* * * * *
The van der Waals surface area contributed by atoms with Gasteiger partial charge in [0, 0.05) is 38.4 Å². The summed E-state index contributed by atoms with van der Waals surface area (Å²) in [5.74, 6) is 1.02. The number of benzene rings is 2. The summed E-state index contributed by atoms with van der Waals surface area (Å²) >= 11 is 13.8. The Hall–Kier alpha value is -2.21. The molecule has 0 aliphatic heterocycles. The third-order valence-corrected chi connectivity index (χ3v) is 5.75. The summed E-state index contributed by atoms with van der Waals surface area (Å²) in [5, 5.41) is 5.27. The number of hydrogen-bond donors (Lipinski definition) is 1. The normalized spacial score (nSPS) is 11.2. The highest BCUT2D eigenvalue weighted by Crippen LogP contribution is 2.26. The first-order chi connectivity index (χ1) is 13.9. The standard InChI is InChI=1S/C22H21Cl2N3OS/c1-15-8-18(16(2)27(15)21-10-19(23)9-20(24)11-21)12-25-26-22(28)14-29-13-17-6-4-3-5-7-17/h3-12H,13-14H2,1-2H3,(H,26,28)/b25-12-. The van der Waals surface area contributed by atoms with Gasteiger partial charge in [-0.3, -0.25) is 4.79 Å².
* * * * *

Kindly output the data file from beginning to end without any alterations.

The van der Waals surface area contributed by atoms with Gasteiger partial charge in [0, 0.05) is 38.4 Å². The summed E-state index contributed by atoms with van der Waals surface area (Å²) in [5.74, 6) is 1.02. The number of benzene rings is 2. The summed E-state index contributed by atoms with van der Waals surface area (Å²) >= 11 is 13.8. The Hall–Kier alpha value is -2.21. The molecule has 0 aliphatic heterocycles. The third-order valence-corrected chi connectivity index (χ3v) is 5.75. The summed E-state index contributed by atoms with van der Waals surface area (Å²) in [5, 5.41) is 5.27. The number of hydrogen-bond donors (Lipinski definition) is 1. The normalized spacial score (nSPS) is 11.2. The highest BCUT2D eigenvalue weighted by Crippen LogP contribution is 2.26. The first-order chi connectivity index (χ1) is 13.9. The standard InChI is InChI=1S/C22H21Cl2N3OS/c1-15-8-18(16(2)27(15)21-10-19(23)9-20(24)11-21)12-25-26-22(28)14-29-13-17-6-4-3-5-7-17/h3-12H,13-14H2,1-2H3,(H,26,28)/b25-12-. The van der Waals surface area contributed by atoms with Gasteiger partial charge in [-0.3, -0.25) is 4.79 Å².